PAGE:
Interesting facts to know about Bukchon hanok village!

Bukchon hanok village, renowned for its spectacular architecture, was constructed by architects around 600 years ago. Starting from Bukchon Hanok Village, you can spend a day touring the Gyeongbokgung Palace, the Changdeokgung Palace, and the Jongmyo Shrine. Hundreds of traditional Korean homes, known as Hanbok, date back to the Joseon dynasty and are open to the public for exploration. It is possible to find the breathtakingly beautiful old Bukchon Hanok town in the middle of Seoul, among the tall buildings and busy streets. Bukchon Hanok translates to “Hanok Village. In this article, we will discuss bukchon hanok village.

Location of buckhorn hanok village:

The button hanok village enjoys widespread attention and is renowned worldwide. On the summit in Seoul, South Korea, a triangle is formed by the Jongmyo Royal Palace, the Gyeongbok Palace, and the Changdeok Palace. Korean traditional houses, or Hanks, may be found here in this village, along with narrow streets. More than 600 years ago, it served as a model urban colony that has been painstakingly restored. Bukchon, whose name translates to “a northern village” in Korean, is located south of Jongno and the Cheonggyecheon Stream.

Why would someone go?

Even though there are other locations in Korea to visit that feature hanok pavilions, it is still recommended that you pay a visit to the Bukchon Hanok Village because it is such a popular tourist destination in Seoul, South Korea. Why? The following characteristics are exclusive to Bukchon and cannot be found in any other hanok hamlet. The exterior is classically Korean, and the inside design is equally as neat and attractive. These characteristics are:

Excellent placement:

Bukchon, nestled in the hills between Seoul’s Gyeongbok and Changdeok palaces, gives off an aura that is even more ancient and lovely, like a miniature replica of the Joseon period. Bukchon’s gorgeous architecture and meandering alleyways perched on hills are like a maze in that they attract you to explore them. The neighborhood’s hanok homes, with their clay walls, stone floors, and old tile roofs, have maintained their original appearance over several decades.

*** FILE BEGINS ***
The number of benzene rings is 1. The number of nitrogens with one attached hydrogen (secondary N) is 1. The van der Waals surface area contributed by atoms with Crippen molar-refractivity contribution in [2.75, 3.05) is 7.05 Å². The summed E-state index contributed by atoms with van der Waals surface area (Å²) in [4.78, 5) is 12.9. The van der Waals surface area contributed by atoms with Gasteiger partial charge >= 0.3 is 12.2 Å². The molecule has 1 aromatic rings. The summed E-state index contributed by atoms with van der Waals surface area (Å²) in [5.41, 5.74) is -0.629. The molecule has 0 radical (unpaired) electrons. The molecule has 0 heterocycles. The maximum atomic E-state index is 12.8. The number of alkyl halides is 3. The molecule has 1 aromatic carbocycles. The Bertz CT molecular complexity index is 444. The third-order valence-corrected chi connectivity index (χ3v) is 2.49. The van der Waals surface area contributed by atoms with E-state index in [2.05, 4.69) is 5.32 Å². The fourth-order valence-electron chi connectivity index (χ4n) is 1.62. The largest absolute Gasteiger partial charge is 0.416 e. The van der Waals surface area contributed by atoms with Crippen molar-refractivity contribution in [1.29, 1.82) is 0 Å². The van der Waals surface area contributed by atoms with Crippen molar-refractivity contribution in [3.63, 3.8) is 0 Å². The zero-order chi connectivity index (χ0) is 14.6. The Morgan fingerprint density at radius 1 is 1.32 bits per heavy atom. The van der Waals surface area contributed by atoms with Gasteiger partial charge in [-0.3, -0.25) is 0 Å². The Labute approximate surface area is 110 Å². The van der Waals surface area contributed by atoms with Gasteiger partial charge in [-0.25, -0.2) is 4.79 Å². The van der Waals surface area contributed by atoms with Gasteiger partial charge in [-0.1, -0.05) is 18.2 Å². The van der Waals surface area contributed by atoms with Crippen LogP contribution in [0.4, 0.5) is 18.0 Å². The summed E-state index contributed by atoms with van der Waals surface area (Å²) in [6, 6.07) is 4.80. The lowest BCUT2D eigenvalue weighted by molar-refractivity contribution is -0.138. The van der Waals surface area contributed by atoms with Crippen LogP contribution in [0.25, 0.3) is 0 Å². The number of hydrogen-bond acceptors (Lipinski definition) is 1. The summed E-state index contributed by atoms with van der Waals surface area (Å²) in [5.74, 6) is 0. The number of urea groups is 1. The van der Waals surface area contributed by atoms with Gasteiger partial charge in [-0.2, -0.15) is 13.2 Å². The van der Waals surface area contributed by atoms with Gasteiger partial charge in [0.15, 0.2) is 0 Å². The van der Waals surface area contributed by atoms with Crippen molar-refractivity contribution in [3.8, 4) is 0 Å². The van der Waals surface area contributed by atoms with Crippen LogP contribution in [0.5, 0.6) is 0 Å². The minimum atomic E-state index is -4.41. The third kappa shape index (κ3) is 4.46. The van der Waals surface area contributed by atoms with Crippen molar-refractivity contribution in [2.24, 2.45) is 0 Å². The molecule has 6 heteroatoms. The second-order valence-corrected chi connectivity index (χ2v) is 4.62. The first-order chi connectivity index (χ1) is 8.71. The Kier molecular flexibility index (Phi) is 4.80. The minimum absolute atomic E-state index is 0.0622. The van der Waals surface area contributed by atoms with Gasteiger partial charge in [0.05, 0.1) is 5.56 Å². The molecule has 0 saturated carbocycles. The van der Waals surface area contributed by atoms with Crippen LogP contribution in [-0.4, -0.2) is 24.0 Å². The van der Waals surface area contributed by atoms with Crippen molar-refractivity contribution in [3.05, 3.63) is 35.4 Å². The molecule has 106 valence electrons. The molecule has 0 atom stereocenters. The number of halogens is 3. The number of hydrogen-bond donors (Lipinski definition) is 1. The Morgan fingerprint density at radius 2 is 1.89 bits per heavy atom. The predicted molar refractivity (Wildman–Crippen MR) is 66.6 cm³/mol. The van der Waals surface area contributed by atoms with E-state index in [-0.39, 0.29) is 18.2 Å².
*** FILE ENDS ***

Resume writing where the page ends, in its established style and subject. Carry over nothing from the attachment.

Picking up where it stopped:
Subway station to Bukchon Hanok Village:

To get to Bukchon, hop on Subway Line 3 at the Anguk Station and travel south. You’ll have another 480 meters to walk when you get off the subway. As the path winds up the slope, you’ll notice a row of tiled rooftops in various shades of gray on the left side. It was here that Bukchon was first established. You’ll find numerous signs and maps along the walkway to help you find your way.

The Bukchon Hanok hamlet:

It is best to visit South Korea and the cities of Seoul and Bukchon Hanok in the spring and fall. The village of Bukchon is best experienced in the wee hours of the morning or late at night (4 pm-5 pm). If you time your visit well, you can avoid the crush of people present at peak times.

Dress in traditional Hanbok neighborhood:

If you are interested in Korean history and culture and Hanbok, renting one and visiting Seoul’s old village is a great option. The traditional Korean gown, the Hanbok, is a work of art. Notable features of this style are the employment of bright hues and the complete lack of pockets. A piece of art in its own right, thanks to the stunning imagery. You can also pick up a flier and explore the house independently if you’d like.

Look around at the charming village: